Blue Room, Mrs. Waddle-Golczynski
Summit Academy North
Behavior System Information
Click Here for an Example of the PBS Clip Chart
Click Here for the Summit Academy Behavior Expectations Matrix
Positive Behavior Support (PBS)
Summit Academy North uses Positive Behavior Support to create a safe environment where students are able to focus on learning, build relationships and life skills. We are in our second year of implementing strategies which include our behavior Clip Chart, consistent behavior expectations, monthly rewards and a variety of interventions. You will receive a more detailed description of PBS after the school year begins. Below is a quick description of what PBS looks like in your child’s classroom.
What is PBS?
Positive Behavior Support is a three part model of school wide behavior support teaching students positive behavior expectations and helping them learn to manage their own behavior. PBS offers: a consistent and fair behavior plan with consistent expectations, procedures and consequences and positive teacher attention.
Why Implement PBS?
Positive Behavior Support will reduce disruptive student behavior resulting in increased learning, allowing students to: increase self control, increase learning time, responsibility and positive social behaviors.
How is PBS implemented?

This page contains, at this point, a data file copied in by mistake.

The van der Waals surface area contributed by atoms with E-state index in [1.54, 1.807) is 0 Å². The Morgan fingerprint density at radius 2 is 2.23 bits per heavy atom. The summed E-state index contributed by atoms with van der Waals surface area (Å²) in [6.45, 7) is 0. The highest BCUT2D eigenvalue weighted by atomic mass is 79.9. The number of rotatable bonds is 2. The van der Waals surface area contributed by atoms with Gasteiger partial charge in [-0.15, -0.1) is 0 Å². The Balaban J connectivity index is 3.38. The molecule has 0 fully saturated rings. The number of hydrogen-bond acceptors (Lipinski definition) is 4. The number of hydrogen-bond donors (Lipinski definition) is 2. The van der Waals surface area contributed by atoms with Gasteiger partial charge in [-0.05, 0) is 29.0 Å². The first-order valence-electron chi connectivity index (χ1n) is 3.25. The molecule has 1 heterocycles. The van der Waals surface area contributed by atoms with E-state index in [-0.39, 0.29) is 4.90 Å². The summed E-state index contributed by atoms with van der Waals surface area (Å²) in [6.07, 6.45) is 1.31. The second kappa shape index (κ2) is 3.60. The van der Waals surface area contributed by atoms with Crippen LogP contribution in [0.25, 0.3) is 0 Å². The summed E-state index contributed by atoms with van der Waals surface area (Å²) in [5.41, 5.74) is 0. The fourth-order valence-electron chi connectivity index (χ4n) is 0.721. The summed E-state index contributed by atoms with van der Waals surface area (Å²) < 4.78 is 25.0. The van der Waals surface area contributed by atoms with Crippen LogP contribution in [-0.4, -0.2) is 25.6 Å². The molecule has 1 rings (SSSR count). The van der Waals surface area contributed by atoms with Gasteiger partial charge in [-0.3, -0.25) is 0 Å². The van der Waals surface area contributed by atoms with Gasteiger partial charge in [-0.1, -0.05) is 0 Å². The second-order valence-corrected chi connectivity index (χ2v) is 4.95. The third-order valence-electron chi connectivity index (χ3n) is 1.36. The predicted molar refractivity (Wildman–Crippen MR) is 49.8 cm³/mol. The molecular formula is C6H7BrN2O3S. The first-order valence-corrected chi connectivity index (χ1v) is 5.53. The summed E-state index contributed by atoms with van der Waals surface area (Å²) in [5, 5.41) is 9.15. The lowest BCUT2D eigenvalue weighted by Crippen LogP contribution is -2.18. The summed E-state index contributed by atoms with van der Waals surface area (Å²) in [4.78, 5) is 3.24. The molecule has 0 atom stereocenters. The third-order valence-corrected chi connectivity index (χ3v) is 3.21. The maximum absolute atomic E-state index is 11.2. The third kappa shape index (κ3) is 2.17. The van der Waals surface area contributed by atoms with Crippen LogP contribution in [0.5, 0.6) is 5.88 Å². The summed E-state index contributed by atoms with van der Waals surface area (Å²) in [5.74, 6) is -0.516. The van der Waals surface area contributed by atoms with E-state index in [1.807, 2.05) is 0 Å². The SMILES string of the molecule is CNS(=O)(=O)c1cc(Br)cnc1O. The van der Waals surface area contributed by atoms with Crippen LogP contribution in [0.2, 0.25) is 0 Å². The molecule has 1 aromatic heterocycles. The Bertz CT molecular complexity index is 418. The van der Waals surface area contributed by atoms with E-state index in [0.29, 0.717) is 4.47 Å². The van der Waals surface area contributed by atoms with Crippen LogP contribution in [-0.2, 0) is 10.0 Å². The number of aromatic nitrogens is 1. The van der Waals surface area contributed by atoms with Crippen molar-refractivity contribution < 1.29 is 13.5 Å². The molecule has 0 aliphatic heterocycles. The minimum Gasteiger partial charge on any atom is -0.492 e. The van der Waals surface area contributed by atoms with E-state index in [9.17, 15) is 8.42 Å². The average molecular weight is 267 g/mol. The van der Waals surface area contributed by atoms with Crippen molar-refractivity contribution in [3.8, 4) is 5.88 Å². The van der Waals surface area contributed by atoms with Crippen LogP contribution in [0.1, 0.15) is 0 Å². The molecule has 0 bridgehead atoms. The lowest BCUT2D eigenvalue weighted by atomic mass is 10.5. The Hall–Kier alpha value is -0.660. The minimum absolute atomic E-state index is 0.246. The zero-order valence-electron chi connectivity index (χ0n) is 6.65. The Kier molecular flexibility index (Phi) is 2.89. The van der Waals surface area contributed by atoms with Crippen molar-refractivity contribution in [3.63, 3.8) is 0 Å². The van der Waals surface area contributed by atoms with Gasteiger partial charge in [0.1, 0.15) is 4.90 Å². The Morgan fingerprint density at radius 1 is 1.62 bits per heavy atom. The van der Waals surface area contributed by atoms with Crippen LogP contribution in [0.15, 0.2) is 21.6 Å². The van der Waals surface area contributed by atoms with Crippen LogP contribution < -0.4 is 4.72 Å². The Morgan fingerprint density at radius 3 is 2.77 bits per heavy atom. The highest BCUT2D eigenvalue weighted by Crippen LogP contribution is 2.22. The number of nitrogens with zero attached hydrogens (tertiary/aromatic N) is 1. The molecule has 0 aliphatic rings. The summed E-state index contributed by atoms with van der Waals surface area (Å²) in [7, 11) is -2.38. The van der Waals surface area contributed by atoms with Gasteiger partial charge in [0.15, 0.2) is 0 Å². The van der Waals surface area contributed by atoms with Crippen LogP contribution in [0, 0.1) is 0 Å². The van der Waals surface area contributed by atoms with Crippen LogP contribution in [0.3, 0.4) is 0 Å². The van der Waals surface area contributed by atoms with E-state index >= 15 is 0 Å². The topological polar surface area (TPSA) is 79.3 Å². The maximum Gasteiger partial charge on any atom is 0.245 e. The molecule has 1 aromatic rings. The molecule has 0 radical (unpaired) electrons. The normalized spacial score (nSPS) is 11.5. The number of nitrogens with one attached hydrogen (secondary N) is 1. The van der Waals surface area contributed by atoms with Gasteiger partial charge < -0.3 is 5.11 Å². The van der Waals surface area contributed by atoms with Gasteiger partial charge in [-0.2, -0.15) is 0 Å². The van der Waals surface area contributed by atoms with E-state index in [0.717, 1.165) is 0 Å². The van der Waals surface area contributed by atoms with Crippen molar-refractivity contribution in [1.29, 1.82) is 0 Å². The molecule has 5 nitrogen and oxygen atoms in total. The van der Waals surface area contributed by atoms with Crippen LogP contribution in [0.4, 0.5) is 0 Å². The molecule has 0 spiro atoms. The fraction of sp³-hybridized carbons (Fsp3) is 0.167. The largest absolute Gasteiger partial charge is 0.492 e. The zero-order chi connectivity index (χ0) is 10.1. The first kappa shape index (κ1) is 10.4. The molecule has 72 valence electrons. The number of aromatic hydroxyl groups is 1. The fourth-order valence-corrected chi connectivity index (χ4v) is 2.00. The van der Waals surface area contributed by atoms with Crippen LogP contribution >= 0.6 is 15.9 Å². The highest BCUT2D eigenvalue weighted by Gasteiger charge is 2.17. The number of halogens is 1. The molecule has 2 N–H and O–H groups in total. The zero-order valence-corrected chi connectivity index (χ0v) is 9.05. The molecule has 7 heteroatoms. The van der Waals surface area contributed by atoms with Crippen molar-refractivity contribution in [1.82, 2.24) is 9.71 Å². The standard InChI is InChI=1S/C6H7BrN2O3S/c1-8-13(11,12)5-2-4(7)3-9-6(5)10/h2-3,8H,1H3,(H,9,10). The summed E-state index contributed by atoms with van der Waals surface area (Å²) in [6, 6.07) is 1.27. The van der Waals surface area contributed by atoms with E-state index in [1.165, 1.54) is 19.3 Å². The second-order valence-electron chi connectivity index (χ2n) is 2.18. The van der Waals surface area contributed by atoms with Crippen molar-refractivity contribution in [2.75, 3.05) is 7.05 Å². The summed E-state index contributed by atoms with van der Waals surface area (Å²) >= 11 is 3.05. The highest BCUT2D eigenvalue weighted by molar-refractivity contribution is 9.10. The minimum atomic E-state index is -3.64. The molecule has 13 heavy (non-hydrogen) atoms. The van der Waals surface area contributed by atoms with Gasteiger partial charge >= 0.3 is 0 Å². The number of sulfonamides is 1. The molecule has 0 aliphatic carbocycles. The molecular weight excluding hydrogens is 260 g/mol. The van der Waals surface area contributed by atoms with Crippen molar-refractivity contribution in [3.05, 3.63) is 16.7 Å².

Positive Behavior Support will be implemented by teaching desired behaviors. Staff will: teach, practice and reinforce consistent desired behaviors and procedures through lessons, discussions and role plays. RESPECT will be the heart of all of the lessons. (See School Expectations matrix.)
Who is responsible for the success of PBS?
EVERYONE is responsible including students, parents, administrators, teachers, paras, office staff, custodians…We are all a team! As a parent, you can be part of our team by asking your child each day where they ended up on the Clip Chart, discussing discipline situations that may occur, communicating with your child’s teacher about your concerns regarding student behavior and keeping an open mind if the teacher must contact you about your child’s behavior.
REMEMBER: Our students are all learning to manage new behaviors just like they are all learning new academic information. Each of our students has their own academic path to follow in the same way they have their own behavior path to follow where some need more help than others. Behaviors need to be taught the same way that academics are. We would never start teaching the students the math content on the day of the math assessment, right? We must look at behavior as a learning opportunity, as well.
Behavior Clip Chart
Each classroom uses a Clip Chart to help students manage their own behavior. Students receive a clothes pin (clip) which they move up and down the Chart that tracks their behavior. Students begin the day on Ready to Learn with the goal of moving up the Chart. If a student moves down, they ALWAYS have the opportunity to turn their behavior around and move back up. Teachers keep track of where each student ends up at the end of the day and that helps them determine their Life Skills grade on the report card. You will receive something each day to let you know where your child ended up on the Chart.
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